Song: "Parisian Thoroughfare"
Album: The Amazing Bud Powell
CLICK HERE TO LISTEN (will open in new tab)
Perhaps moreso than any other genre, the world of jazz has more "giants" in its history, and this is largely due to the fact that over the course of just a few years, the genre splintered into so many sub-genres. Throughout the 1940's and 1950's, it seemed that every few months, a new take on the jazz style was coming to the forefront, and it is due to this that it is quite difficult to give proper credit to all of those that caused this musical explosion. However, there are a handful of performers that can be seen as absolutely essential to the overall development of music, and they represent a wide range of performance styles and instruments of choice. In the top ranks of such a group is the great Bud Powell, and one can easily argue that he served as the main factor in the shifting of physical approach to the piano more than any other artist. It was Powell's playing that served as the blueprint for nearly every "post-swing" piano player, and it was largely due to the fact that he ignored the traditional "purpose" of each hand on the piano and developed a completely new style in the process. There is a freedom and tension within the playing of Powell that cannot be found elsewhere, and yet due to truly tragic circumstances, his period of expressing genius lasted a very short period of time. However, before this set in, Bud Powell recorded some of the true "standards" of jazz, and among them was his absolutely brilliant 1951 composition, "Parisian Thoroughfare."
The history of the album on which "Parisian Thoroughfare" can be found is rather long and confusing, as there have been at least four different released bearing the same title. However, in 2001, RVG released what is considered the comprehensive collection of all of the previous release versions, and it is this edition which listeners should seek. In the case of "Parisian Thoroughfare," it was recorded twice; once as a solo piece, and again as a trio. However, the trio version was aborted midway through the session, and it remains an incomplete take. While both versions are readily available, it is the latter, trio version to which most are drawn, as it is has a swing and attitude missing from the former. Throughout this version, the rhythm section stays well behind Powell, and yet bassist Curly Russell is clearly in top form, doing his best to keep up with Powell's fierce pace and almost wild progression changes. There is a great amount of soul and swing within Russell's playing, and it is made even more clear by the drumming from fellow jazz legend, Max Roach. This is without question one of Roach's finest recordings, as he seems to fly across the track, yet is able to do so without overshadowing either of his bandmates. The speed and energy that can be felt throughout the entire run of "Parisian Thoroughfare" remains unmatched since, and one can only imagine what could have been had the session been completely.
However, while both Russell and Roach give some of the finest performances of their careers, it is Bud Powell who remains the focus of attention, and "Parisian Thoroughfare" is without question one of the two or three finest piano recordings in all of music history. Even if one is not well versed in jazz theory or the technicalities of jazz piano, it only takes moments to realize and understand that there is "something" different going on within Powell's playing. Not only in the sheer speed with which he navigates the composition, but there is an almost reckless freedom that one can feel, as after playing the main riff to the song, it is quite clear that Powell simply lets the emotion of the music lead his hands. While he does not sacrifice any quality, there had simply been no other performer who worked the piano with such an almost playful manner, and even within his own catalog, the level of sheer joy one can feel on "Parisian Thoroughfare" remains unrivaled. It is this speed and mood which make the title of the composition so fitting, as one can feel the bustle of a city street within the song, and the trio successfully imply a "stop and go" feeling, without ever actually making such literal rhythmic movements. The sense of freedom and joy that can be heard throughout Bud Powell's "Parisian Thoroughfare" may seem "run of the mill" by today's standards, but one must look at the overall history of jazz to understand that it was his playing that caused this to become the norm.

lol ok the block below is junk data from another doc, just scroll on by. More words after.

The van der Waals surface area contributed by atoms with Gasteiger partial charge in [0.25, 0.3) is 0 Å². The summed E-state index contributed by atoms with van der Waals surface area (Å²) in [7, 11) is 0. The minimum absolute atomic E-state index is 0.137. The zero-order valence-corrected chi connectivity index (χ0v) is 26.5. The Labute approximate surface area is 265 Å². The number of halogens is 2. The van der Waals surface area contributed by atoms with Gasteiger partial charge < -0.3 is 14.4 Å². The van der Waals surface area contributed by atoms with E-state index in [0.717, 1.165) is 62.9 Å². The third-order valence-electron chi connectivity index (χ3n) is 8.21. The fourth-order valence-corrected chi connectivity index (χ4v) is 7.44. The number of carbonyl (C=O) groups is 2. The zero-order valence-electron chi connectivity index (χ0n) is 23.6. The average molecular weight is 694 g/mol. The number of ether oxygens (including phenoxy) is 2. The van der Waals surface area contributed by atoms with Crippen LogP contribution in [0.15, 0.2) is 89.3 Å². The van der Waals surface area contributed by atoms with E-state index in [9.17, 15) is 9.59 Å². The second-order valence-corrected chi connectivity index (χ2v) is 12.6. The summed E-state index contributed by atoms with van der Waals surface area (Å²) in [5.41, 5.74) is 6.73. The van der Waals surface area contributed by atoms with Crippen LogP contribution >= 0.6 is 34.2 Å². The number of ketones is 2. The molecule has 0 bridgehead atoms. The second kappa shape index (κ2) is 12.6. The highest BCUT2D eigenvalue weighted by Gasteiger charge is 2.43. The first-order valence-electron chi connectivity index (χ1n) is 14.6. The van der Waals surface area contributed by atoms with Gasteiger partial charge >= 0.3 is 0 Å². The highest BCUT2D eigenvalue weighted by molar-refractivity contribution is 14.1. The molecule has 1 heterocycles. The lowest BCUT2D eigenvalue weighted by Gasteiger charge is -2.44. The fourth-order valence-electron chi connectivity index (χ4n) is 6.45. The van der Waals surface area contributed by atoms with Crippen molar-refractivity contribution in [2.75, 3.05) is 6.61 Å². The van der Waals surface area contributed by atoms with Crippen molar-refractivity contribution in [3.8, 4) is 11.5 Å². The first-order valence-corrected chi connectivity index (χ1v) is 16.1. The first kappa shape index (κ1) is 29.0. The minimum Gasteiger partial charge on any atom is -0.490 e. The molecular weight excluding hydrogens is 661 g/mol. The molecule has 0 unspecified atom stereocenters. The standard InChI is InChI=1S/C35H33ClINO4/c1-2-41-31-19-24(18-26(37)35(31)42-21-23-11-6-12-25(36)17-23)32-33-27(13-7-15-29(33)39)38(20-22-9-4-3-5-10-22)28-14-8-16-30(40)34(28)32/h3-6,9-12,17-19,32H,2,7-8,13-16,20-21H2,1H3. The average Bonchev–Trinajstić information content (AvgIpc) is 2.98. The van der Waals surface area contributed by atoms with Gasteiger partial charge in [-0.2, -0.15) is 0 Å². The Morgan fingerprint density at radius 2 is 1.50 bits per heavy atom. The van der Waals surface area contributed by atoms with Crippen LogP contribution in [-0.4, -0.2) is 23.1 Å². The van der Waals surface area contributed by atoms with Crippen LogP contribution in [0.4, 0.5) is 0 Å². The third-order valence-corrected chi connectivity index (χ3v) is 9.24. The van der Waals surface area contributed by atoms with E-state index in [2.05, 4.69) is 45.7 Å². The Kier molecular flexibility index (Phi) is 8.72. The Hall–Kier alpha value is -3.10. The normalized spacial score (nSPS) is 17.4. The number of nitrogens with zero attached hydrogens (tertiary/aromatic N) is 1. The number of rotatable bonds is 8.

Yet one can dig even deeper into the stylistic realities of Bud Powell's musical approach, and many rightfully make the case that due to the way in which he often worked single notes into long progressions, Powell was a close musical relative of Charlie Parker. One can even go as far as saying that Powell was the first to properly interpret Parker's style on another instrument, and yet his style remains completely distinctive. Unlike a majority of his peers and predecessors, one can detect which hand is working the piano at a given time, and it is in this fact that one can hear how rarely Powell uses his left hand for the traditional practice of bringing the chords of a given piece. This almost stripped-down approach to the piano serves as one of the clear turning points in jazz music, as nearly every performer that followed took at least some aspect of Powell's performance style and integrated it into their own. Though the best known version of "Parisian Thoroughfare" is cut short, there is so much energy and power flowing between the trio of performers that one cannot help but get caught up in the playing, and it is one of the few recordings that can truly transport a listener back to the studio space. For so many reasons, one cannot understate the overall importance of Bud Powell, and one need look no further than his tremendous 1951 recording, "Parisian Thoroughfare," to completely understand just why he remains such an icon of jazz music.